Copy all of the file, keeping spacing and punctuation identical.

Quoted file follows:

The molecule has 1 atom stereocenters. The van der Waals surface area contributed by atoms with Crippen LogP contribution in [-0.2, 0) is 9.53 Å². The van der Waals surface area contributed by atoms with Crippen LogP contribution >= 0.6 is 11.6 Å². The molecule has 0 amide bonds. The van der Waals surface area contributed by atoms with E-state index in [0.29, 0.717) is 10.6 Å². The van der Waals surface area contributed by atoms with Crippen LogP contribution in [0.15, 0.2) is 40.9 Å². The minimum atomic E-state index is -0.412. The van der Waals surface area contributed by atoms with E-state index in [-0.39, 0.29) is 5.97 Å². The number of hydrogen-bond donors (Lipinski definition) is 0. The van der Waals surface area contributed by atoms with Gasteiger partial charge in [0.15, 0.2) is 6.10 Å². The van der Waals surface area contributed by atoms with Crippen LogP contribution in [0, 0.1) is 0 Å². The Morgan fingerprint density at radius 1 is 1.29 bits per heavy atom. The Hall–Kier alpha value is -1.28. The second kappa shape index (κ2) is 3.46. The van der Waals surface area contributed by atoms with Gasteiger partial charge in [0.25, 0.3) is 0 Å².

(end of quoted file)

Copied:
The molecule has 1 atom stereocenters. The van der Waals surface area contributed by atoms with Crippen LogP contribution in [-0.2, 0) is 9.53 Å². The van der Waals surface area contributed by atoms with Crippen LogP contribution >= 0.6 is 11.6 Å². The molecule has 0 amide bonds. The van der Waals surface area contributed by atoms with E-state index in [0.29, 0.717) is 10.6 Å². The van der Waals surface area contributed by atoms with Crippen LogP contribution in [0.15, 0.2) is 40.9 Å². The minimum atomic E-state index is -0.412. The van der Waals surface area contributed by atoms with E-state index in [-0.39, 0.29) is 5.97 Å². The number of hydrogen-bond donors (Lipinski definition) is 0. The van der Waals surface area contributed by atoms with Gasteiger partial charge in [0.15, 0.2) is 6.10 Å². The van der Waals surface area contributed by atoms with Crippen LogP contribution in [0, 0.1) is 0 Å². The Morgan fingerprint density at radius 1 is 1.29 bits per heavy atom. The Hall–Kier alpha value is -1.28. The second kappa shape index (κ2) is 3.46. The van der Waals surface area contributed by atoms with Gasteiger partial charge in [0.25, 0.3) is 0 Å².